Fillmore West, vol. 2
"In the Court of the Crimson King"
"A Man A City" [last minute change from the Fillmore East (vol. 1) performance of the same piece]
— 'Before and After' presentation —
Chesterfield, vol. 4
"Get Thy Bearings"
BBC Top Gear, vol. 1
Fillmore East, vol. 1
"21st Century Schizoid Man"
Fillmore West, vol. 2
Robert Fripp: guitar
Ian McDonald: guitar
Greg Lake: bass, vocals
Michael Giles: drums
Pete Sinfield: lyrics
David Singleton: re-mastering
Fripp does not just moan about the music business: he does something about it. King Crimson began their own record label, Discipline Global Mobile, and the launch of Epitaph: Official Bootleg—Live in 1969 was a novel affair with fans invited to a playback of the album.
DGM had invited us to bring "little beasts" (Crimspeak for cakes). Having interpreted this literally, I clutched my dinosaur-shaped chocolate cookies as I entered the Hotel Inter-Continental (a hotel whose loos even are posher than anywhere I've ever lived). The DGM staff were welcoming and friendly, the Grand Ballroom filled with tables were a few hundred Crimson fans sat. We drank tea and ate cake; Fripp circulating, a host pleased with his guests. We speculated as to the identity of faces at the Reserved tables: John Wetton was present, signing a few albums, and there were a few others that I am sure I should have recognised. All of the 1969 line up were in attendance, with Greg Lake making an entrance in a bright red suit just before we began. (As far as I could make out, none of the present band other than Fripp were there.) Fripp was a warm presenter. He spoke of the recent developments in technology necessary for this project and of how McDonald had been working for such a release for the last six years. Fripp also stressed that he was not and never had been the leader of King Crimson (contradicting comments Bruford, Belew and Levin have made elsewhen) explaining that he was presenting as the head of DGM. He introduced the band and others in the audience, including the founders of E'G Records, the band's first two managers and their first insurer! Then, the music.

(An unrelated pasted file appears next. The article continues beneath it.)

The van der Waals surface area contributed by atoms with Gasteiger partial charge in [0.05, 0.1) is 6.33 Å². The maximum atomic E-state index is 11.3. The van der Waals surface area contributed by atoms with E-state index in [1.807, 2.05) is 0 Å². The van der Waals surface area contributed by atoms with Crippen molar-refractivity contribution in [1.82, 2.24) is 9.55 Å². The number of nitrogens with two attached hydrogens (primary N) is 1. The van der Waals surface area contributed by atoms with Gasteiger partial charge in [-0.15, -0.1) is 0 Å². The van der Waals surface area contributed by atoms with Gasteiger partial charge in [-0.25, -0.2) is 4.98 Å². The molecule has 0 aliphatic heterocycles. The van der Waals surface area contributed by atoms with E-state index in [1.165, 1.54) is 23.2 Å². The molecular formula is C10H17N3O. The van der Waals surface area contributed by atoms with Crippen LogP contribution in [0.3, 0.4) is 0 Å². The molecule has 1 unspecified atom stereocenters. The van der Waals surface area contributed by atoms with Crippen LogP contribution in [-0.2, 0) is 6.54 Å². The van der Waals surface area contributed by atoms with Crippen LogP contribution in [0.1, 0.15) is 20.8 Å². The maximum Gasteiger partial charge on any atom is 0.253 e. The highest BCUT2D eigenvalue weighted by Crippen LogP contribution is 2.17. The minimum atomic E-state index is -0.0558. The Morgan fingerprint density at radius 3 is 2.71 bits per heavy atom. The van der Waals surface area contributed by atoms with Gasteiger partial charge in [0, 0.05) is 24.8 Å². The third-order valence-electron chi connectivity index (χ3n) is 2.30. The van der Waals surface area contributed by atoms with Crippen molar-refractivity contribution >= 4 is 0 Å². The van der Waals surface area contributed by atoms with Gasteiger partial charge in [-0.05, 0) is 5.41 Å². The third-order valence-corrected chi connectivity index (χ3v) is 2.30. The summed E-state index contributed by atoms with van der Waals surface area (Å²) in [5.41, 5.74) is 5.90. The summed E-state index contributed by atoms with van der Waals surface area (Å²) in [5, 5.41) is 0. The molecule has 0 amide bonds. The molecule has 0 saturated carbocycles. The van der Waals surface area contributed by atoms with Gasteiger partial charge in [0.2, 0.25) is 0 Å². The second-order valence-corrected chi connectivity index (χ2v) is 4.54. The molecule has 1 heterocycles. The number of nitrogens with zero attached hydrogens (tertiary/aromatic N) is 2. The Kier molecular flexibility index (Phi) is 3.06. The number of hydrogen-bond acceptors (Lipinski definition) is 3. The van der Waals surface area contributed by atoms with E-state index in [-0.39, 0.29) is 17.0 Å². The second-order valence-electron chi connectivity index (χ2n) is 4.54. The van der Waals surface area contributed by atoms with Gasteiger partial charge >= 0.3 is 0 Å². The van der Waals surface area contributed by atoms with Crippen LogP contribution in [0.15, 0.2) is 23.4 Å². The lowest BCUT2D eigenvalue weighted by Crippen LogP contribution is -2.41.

I had not been too excited by the 1969 version of "21st Century Schizoid Man" on the recent single, but "Epitaph" on Sometimes God Hides: A Young Person's Guide to Discipline had been more intriguing. Listening to The Great Deceiver after the original albums is a pleasant surprise; could Epitaph reproduce the success? What we heard from Fillmore West (volume 2) certainly does. Despite David Singleton's concern that the line up lacked energy in their last performance, when they were arguing about their imminent break-up, Fillmore West is still live Crimson at its best. The final piece of the day, "Mars", stands far above its later development as "The Devil's Triangle" on In the Wake of Poseidon. Volume 1 sounds great too; if Fillmore East's "21st Century Schizoid Man" is better than Fillmore West's on the single, I look forward to hearing more. In contrast, Chesterfield's "Get Thy Bearings" was less successful, descending lost into noodling for too long.
The sound quality on Fillmore West was fine; that on volume 1 pretty good too. However, snippets from volumes 3 and 4 confirmed the band's warnings about their more dubious nature. Still, what I heard was no worse than Earthbound. Singleton's presentation of clips before and after treatment support Fripp's claims of necromancy. The improvements were astounding, even if the final results were less than perfect.
The afternoon finished with the five 1969 members signing autographs. It was good to see them together, obviously enthused by the project. I asked Sinfield whether we might see another solo album; he replied that he had perhaps enough material and only required someone to push him—I hope someone does! I was too tongue-tied to speak to the others, but collected the signature set.
All in all, a very enjoyable and well-organised event. One minor suggestion: if there had been time, a question and answer session with the band and/or Singleton would have been nice. Many prog artists have taken control of releases; it is great that they are now taking over promotion as well and making themselves more accessible to fans. Here's to more DGM events.
Henry Potts, 15 Mar 97; revised 6 Jun 98
Originally posted to alt.music.yes and rec.music.progressive.
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